• Contemplation is replaced by production.
  • Ideas are replaced by constructions.
  • Nature is replaced by permanent change.
  • Propriety is replaced by utility.
  • Purpose is replaced by utility.
  • Wisdom is replaced by skillful adaptation.
  • Being as the foundation of thought is replaced by utility.
  • Change is exalted to the status of divinity.
  • Whatever cannot be measured is reduced to what can be or disregarded as irrelevant.
  • Personhood is swallowed up in futility.
  • Freedom is replaced by compulsive efforts to satisfy instincts.
  • Justice is replaced by measurable social criteria, under the guise of equality.
  • Community becomes an effective marketing buzz word because everybody wants it but nobody knows how to get it.
  • Truth is what you make it.
  • Goodness is what you determine it to be.
  • Beauty is what you like.

In the classical tradition, all these ideas were considered independent realities. In other words, truth was truth whether you discovered it or not. You could construct an idea that was wrong. But look at how reading is taught now, both to children and to college students. It’s seriously influenced by the philosophy of constructivism, which says you create your own meaning.

It’s not that they are entirely wrong. Of course, we see things from our perspective. Of course we construct meaning from our experiences. But that doesn’t mean that there is no knowable reality beyond our perspective and no knowable meaning to which we can compare our constructions.

We see through a glass darkly. But there is something that we see. And as our vision more closely aligns with what is actually there, the better we perceive truth and the wiser we are.

There’s all the difference in the world between teaching a child that what he sees is all there is to see and teaching a child that he can improve his vision through training.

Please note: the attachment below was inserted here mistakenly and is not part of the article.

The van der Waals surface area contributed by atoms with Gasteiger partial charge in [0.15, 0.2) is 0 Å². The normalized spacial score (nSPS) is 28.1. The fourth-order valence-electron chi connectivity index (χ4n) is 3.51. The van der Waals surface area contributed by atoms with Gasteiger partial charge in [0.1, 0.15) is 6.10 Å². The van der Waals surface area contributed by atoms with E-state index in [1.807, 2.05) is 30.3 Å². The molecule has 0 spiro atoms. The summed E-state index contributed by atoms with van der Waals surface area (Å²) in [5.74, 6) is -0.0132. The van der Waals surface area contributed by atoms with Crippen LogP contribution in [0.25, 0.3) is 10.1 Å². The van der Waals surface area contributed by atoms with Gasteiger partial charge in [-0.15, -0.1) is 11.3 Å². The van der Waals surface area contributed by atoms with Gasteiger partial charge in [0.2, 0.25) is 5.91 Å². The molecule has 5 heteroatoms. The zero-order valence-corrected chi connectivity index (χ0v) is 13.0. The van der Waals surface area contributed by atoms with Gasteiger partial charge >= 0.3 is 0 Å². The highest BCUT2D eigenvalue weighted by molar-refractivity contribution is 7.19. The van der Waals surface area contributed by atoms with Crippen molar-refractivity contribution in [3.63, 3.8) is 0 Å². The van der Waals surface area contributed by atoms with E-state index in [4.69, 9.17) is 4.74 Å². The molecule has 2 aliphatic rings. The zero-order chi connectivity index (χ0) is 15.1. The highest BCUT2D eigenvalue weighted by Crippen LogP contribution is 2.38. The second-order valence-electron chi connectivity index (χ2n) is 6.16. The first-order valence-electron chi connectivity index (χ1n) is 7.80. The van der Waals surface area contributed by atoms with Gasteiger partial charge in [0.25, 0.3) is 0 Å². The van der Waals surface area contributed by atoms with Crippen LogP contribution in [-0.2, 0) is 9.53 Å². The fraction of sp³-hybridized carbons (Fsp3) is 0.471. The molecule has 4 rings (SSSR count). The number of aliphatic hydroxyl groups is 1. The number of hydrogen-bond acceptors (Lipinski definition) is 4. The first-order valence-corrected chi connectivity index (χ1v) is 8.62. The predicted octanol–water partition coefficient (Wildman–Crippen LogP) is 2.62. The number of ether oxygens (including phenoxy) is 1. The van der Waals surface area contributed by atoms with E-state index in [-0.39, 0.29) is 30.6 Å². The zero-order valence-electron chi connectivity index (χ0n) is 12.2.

But the educators who dominated 20th century practices systematically undercut the students’ capacity to perceive truth and their confidence that it was knowable.

As a result, we have schooled our children into the least educated people in the history of the world.

Pragmatism doesn’t work. It excludes too much from its vision. It cuts short the quest for wisdom. It disables the mind. It redirects our attention to power. We need to absorb what it had right, but we need to transcend it with a restored love for truth rooted in the nature of things.

It seems un-American, but if you want to train a mind, the only way to do so is to give it ideas to contemplate.

(recommended resource: 2009 CiRCE conference CD’s)

Kopff Defends Classical Educaton

My good friend Christian Kopf has written another tour de force defending a classical education. Take a look HERE.

The inability of our leaders to think soundly and speak persuasively affects all of us, because their decisions affect all of us. Leaders of a regime based on consensual institutions need the full panoply of verbal ability…

In Real Education, Charles Murray sees the direct connection between “correct understanding of the meaning of individual words,” grammar and syntax, “mastery of the rules of reasoning” and finally “understanding the principles of rhetoric.” This connected and coherent verbal curriculum is the late ancient and medieval trivium—grammar, logic and rhetoric—that survived in the Humanist curriculum that was then developed by the Reformers for Protestant countries and by the Jesuits in Catholic lands. (The quadrivium includes the non-verbal arts of arithmetic, geometry, astronomy and music.)

It is the curriculum that created the modern world. It has been revived and is fundamental for contemporary Classical educators. They know a lesson that was accepted for centuries and is now ignored at enormous academic cost. Grammar is fundamental for other important intellectual activities.